Financial advice and Long Term Care
On 20th November, Channel 4 broadcast a great programme: Dispatches: How to avoid the Dementia Tax? The programme looked at Long Term Care (LTC) – the fairness of the current system and the problems surrounding financial advice on this subject.
They visited a care home where they found that some residents paid in full for their own care from savings built up throughout their working life, whereas, in the room next door, another resident received financial help from both the NHS and local government for the same care, with only a small portion of the costs being met from their personal pension fund. A clear inconsistency in how the fees for LTC are met.
There is a benefit that could help, called NHS continuing healthcare. Haven’t heard of it? Not many people have, as it’s not well publicised. But financial aid like this could mean the difference between having to sell your family home or keeping it in the family.
The process is rife with pitfalls, confusion and miscommunication, as the programme made clear.
The programme looked at those financial advisers who go to people’s homes and promise that, by putting their property into trust, their home will never be at risk to LTC.
The rules surrounding protection of your assets for the purpose of avoiding LTC are very strict but also very inconsistent. In many situations, especially if you are unwell and expecting to have to go into care in the future, any attempt to protect assets from LTC would be considered ‘deliberate deprivation’ and the assets would still be considered in your assessment for LTC funding. Each local authority has the final decision on what is considered ‘deliberate deprivation’ and so there are no coherent national guidelines on this, playing almost a postcode lottery with your LTC decisions.
Many of you have trusts in place with us where, on both first and second deaths, we suggest placing assets into trust, which will normally be made up from a portion of your largest asset, your home. Rest assured that this arrangement could not be considered ‘deliberate deprivation’ as the assets are going into trust on death rather than during your lifetime. However, dependent on the type of trust arrangement you have in place, there could be some benefit following first death that would protect against LTC fees.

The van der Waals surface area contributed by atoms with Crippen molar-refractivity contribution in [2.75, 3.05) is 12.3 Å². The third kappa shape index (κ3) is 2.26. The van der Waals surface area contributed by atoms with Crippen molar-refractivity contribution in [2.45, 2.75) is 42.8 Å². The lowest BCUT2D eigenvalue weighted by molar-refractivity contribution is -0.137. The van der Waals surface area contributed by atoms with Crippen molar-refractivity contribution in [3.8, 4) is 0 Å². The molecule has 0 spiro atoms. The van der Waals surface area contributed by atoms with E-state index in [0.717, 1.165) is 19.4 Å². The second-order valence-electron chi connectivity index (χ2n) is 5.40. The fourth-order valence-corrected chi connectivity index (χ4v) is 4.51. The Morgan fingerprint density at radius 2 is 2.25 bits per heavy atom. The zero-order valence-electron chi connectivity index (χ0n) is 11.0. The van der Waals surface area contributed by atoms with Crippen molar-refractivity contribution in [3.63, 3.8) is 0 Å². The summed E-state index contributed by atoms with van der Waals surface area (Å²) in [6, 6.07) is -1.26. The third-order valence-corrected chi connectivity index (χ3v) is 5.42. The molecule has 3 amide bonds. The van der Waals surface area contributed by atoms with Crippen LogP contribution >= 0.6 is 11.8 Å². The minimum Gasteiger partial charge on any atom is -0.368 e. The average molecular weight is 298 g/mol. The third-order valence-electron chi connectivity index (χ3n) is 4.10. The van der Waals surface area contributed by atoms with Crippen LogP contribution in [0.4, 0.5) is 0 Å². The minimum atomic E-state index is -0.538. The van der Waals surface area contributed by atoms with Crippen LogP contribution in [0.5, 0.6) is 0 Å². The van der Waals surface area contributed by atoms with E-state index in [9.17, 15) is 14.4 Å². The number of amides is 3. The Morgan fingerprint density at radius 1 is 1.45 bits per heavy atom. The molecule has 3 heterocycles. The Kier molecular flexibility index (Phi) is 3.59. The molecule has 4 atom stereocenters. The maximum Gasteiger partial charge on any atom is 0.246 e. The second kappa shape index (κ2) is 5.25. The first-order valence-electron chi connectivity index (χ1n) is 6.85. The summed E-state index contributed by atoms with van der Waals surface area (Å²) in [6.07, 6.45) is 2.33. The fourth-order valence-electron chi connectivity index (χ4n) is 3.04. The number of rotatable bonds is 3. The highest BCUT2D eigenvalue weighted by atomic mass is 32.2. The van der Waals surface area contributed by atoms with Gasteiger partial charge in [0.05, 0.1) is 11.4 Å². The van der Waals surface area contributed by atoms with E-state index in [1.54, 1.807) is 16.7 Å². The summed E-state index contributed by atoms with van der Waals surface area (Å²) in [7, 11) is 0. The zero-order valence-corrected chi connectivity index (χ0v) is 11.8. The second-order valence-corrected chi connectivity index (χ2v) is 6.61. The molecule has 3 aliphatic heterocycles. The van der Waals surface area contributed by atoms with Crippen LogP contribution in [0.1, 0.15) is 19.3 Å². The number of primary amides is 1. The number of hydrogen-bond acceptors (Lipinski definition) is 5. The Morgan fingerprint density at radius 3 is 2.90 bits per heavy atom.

If one of you went into care and the other remained living in the family home, the local authority could not access your property to pay for LTC.
The programme is definitely worth watching, but if you need further advice on the subject please get in touch.
Death duties reach an all time high
In the 2016/17 tax year the government received a whopping £4.9billion from Inheritance Tax (IHT)! The current tax year, 2017/18, is set to see the highest ever income from IHT, which is already 22% higher than last year.
With the government receiving so much income from our deaths you can see why it doesn’t want to increase the Nil Rate Band (NRB) from the current level of £325,000 per person – a level it has been at since 2009! And yes, the Residential Nil Rate Band (RNRB) has been introduced, but that does not apply to everyone, is surrounded by restrictions and red tape, and will reach its maximum of £175,000 only in 2020.
With the current situation there is an argument that the overly complex, confusing and unnecessary RNRB should be scrapped and the NRB should be increased to £500,000 per person. How likely is that? Sadly, very unlikely indeed.
Many of you already have arrangements in place with us that will prevent you from paying excess IHT, but if you don’t or if you know someone who needs our help then please get in touch.
Philip Hammond was expected to deliver a boring budget, never really letting his personality shine through his spreadsheets. But he actually had his colleagues laughing and joking throughout the Budget announcement. Maybe not as boring as he would have us believe?
So what was announced?
- Lifetime allowance – will be increased to £1,030,000 for 2018/19 for pensions.
- State pension – £3.65 per week increase (£250 per year) for 2018/19 making a total of £164.37 per week benefit.
- Stamp duty – to be abolished for first-time buyers purchasing property up to £300,000. If purchasing a property over £300,000, the first £300,000 will be exempt. (we feel sorry for those who completed a few days before the budget!)
- Brexit – an extra £3bn will be allocated to Brexit preparations.
- Tax – personal allowance will rise to £11,850 for 2018/19.
- Tax avoidance – a plan to crack down on tax avoidance including applying income tax to royalties relating to UK sales (we feel like we’ve heard this one before?)
This is just a basic overview, but the Chancellor emphasised that growth has slowed and he has lengthened the time to reach his goals of reducing the country’s deficit, prolonging what is considered the ‘age of austerity’. He was measured in his responses and condemned those who supported a ‘quick fix’ to the deficit problem, preferring to reduce the country’s debt slowly and over a longer period to create more stability and sustainability. All in all not a bad budget, but no real surprises in there either.
If you can’t beat them, switch them
There has always been a certain “brand loyalty” towards a bank or building society. People used to bank with the same institution because “their parents banked with them for their whole lives and never had any problems”. We no longer live in the age where you go into your local high street bank and are greeted by name, so why are we still so loyal?
It makes no logical sense really but, despite that, the number of people switching their current account has fallen to a new low, even though there are banks and building societies out there that are willing to reward you financially, in some cases giving you up to £300 just to move your account. After a two-year review it was discovered that the average person could save up to £92 per year, and that does not take into account the upfront financial incentive mentioned earlier. And it can be so easy to do.